Roger Dooley: Juliet, the problem about isn’t just these sort of extraneous activities that aren’t all that productive. I mean, because we could try and eliminate those. We could determine which activities aren’t leading to any better outcomes and say we’re going to stop doing those, we’re going to spend all that time on productive work. But I think you would make the point that we simply can’t be productive continuously if we are trying to be productive continuously even if it’s not on wasteful tasks, we’re still going to end up not being as creative or fulfilled as we could be, right?
Juliet Funt: Well, the foundational metaphor of the book and one that we should explore first is if you imagine if you built a fire, you’d want to get all the right ingredients. You’d want to get the little dry pine needles, newspaper, maybe that industrial white fire starter, and then the right kind of wood. But if you put it all together and you forgot one critical ingredient, it would never ignite and that ingredient is space. It’s the in-between oxygenating passages where the
fire has room to ignite and that is precisely what we don’t have at work. We don’t have a minute to think. We don’t have a minute to breathe. We don’t have a minute to reboot our exhausted bodies and without that space, everything we do is reduced in its impact.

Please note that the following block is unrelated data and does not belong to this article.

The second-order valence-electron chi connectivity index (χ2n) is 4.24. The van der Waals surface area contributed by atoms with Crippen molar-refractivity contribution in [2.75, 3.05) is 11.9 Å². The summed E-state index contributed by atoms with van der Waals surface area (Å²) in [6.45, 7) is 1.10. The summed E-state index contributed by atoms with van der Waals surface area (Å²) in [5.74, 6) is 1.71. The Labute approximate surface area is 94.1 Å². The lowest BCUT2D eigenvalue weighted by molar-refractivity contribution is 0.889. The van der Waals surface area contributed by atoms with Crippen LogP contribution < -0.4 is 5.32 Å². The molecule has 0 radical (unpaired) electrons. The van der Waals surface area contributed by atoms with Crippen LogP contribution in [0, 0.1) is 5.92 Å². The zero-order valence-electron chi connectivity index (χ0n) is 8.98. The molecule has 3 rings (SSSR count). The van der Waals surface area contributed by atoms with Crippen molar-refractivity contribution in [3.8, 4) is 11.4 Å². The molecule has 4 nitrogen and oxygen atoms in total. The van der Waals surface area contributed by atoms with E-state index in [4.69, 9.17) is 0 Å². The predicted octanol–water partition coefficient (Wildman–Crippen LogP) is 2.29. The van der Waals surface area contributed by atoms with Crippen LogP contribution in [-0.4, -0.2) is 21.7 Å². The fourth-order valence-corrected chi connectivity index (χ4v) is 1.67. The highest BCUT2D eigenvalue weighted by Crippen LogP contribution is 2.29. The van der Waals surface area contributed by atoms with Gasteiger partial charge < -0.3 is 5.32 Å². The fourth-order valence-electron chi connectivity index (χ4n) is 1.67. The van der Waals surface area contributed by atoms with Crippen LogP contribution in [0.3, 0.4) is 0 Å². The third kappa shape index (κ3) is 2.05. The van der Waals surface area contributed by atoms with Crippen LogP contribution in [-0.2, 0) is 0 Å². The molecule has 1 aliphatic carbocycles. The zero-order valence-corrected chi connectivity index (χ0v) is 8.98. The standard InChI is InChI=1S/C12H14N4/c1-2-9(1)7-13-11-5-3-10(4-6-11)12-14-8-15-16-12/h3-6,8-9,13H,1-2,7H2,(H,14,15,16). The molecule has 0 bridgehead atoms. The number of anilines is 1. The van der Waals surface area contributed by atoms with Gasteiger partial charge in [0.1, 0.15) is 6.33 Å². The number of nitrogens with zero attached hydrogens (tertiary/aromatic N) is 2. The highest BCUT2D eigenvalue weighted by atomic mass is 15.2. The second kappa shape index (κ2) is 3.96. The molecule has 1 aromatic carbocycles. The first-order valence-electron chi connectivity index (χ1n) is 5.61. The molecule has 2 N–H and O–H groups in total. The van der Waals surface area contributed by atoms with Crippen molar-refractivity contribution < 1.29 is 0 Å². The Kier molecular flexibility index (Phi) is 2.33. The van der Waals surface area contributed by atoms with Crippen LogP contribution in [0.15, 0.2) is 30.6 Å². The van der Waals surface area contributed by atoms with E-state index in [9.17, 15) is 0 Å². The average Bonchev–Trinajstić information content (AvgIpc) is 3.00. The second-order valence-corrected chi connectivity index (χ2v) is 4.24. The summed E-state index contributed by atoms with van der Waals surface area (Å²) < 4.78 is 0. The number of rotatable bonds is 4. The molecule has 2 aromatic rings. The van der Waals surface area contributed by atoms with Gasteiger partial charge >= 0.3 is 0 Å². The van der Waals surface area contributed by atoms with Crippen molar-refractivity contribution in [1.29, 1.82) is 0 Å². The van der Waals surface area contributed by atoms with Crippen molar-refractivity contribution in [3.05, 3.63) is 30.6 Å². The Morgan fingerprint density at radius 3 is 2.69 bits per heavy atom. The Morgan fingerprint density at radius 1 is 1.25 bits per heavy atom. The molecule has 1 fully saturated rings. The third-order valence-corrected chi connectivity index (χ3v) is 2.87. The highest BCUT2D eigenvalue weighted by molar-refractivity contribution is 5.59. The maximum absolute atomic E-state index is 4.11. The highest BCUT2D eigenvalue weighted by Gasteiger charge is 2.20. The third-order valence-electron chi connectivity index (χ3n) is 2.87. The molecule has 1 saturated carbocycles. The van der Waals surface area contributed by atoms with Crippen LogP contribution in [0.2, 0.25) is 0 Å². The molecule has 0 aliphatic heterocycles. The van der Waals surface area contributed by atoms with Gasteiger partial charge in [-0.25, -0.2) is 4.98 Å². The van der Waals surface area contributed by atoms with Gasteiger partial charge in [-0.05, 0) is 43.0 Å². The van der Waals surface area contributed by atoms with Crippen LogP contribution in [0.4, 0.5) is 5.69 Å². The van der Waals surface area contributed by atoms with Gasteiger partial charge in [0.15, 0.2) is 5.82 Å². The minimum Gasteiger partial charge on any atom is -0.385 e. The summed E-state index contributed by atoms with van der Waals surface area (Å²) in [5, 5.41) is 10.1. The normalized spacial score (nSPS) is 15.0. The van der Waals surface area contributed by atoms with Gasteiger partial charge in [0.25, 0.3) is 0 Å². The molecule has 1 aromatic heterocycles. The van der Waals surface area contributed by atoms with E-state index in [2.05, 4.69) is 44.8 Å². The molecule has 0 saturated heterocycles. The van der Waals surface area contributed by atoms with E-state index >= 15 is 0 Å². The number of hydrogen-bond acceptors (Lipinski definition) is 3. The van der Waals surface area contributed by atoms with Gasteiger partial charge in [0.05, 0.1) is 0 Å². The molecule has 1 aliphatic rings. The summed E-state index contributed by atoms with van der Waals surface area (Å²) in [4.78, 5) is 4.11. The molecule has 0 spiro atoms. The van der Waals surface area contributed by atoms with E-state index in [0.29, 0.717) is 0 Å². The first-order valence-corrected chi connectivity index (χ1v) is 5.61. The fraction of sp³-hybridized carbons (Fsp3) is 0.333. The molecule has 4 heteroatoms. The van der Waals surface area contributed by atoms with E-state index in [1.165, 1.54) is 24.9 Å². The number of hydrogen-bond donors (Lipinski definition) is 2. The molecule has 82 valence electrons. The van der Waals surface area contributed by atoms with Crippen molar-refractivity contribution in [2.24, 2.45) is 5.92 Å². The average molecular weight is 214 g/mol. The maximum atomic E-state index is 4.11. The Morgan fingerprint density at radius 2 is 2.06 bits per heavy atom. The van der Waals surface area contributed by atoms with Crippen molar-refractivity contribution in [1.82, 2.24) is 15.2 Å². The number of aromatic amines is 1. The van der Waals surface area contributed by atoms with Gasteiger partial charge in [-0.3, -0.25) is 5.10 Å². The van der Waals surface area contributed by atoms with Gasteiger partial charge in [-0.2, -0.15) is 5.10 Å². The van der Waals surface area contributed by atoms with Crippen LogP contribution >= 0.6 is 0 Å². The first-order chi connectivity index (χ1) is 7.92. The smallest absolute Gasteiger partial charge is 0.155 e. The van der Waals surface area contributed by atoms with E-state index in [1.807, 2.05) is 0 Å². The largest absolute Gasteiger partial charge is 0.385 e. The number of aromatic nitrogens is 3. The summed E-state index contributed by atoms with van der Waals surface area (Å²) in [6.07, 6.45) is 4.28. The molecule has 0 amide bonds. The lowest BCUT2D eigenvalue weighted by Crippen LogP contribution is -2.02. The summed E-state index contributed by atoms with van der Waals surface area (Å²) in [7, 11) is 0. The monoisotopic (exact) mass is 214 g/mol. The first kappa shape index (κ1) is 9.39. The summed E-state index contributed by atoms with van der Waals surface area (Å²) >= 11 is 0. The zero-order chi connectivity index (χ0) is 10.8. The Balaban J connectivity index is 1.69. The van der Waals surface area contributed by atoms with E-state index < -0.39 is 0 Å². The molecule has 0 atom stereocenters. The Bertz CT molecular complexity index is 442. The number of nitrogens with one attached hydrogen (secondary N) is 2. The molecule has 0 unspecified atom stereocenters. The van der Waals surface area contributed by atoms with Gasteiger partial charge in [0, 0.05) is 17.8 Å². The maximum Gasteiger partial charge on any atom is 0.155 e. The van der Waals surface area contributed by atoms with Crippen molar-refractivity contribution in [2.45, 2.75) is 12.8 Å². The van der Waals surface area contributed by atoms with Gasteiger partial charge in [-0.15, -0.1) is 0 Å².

So, you’re describing being productive all day long. I would still push back to say you’re probably still fluidly going back and forth between the definition of what is active and what is productive. Because if I put you in a bunch of Executives in a conference room for 8 hours and you sat quietly for eight hours and just did this. And then at the end of that 8 hours, you had a game-changing breakthrough idea that changed the nature of your business. You would call that a very productive day, but it wouldn’t be an active day. It’s just that we keep conflating the two.
Roger Dooley: I think it’s pretty hard to stay in that sort of continuous flow state where — I know you’ve written a book and probably there were times when you sat down and for 2 or 3 hours, just the words came out the way you wanted them to, and at least, I hope that happens.
Juliet Funt: On a good day.
Roger Dooley: It occasionally happens, in the hours of times it’s a bit more of a struggle. We do need that empty space in there. And of course, the challenge, I guess is to keep that from filling up with stuff because if I block out on my calendar, okay, I have this hour in the middle of the day or at the end of the day saying they’re not going to schedule. I’m still going to be drawn to — Well, gee, okay, I don’t have a call or specific activity so I’ll check LinkedIn or Twitter and see what’s going on or I’ll do something else and trying to actually create that white space and keep it open to me, seems to be a challenge. In fact, it seems like there’s a lot of social pressure, too. I mean, you read Gary Vee’s book Hustle and there’s this tremendous emphasis on a sort of a hustle culture that if you’re not going forward a hundred miles an hour, then you’re a loser.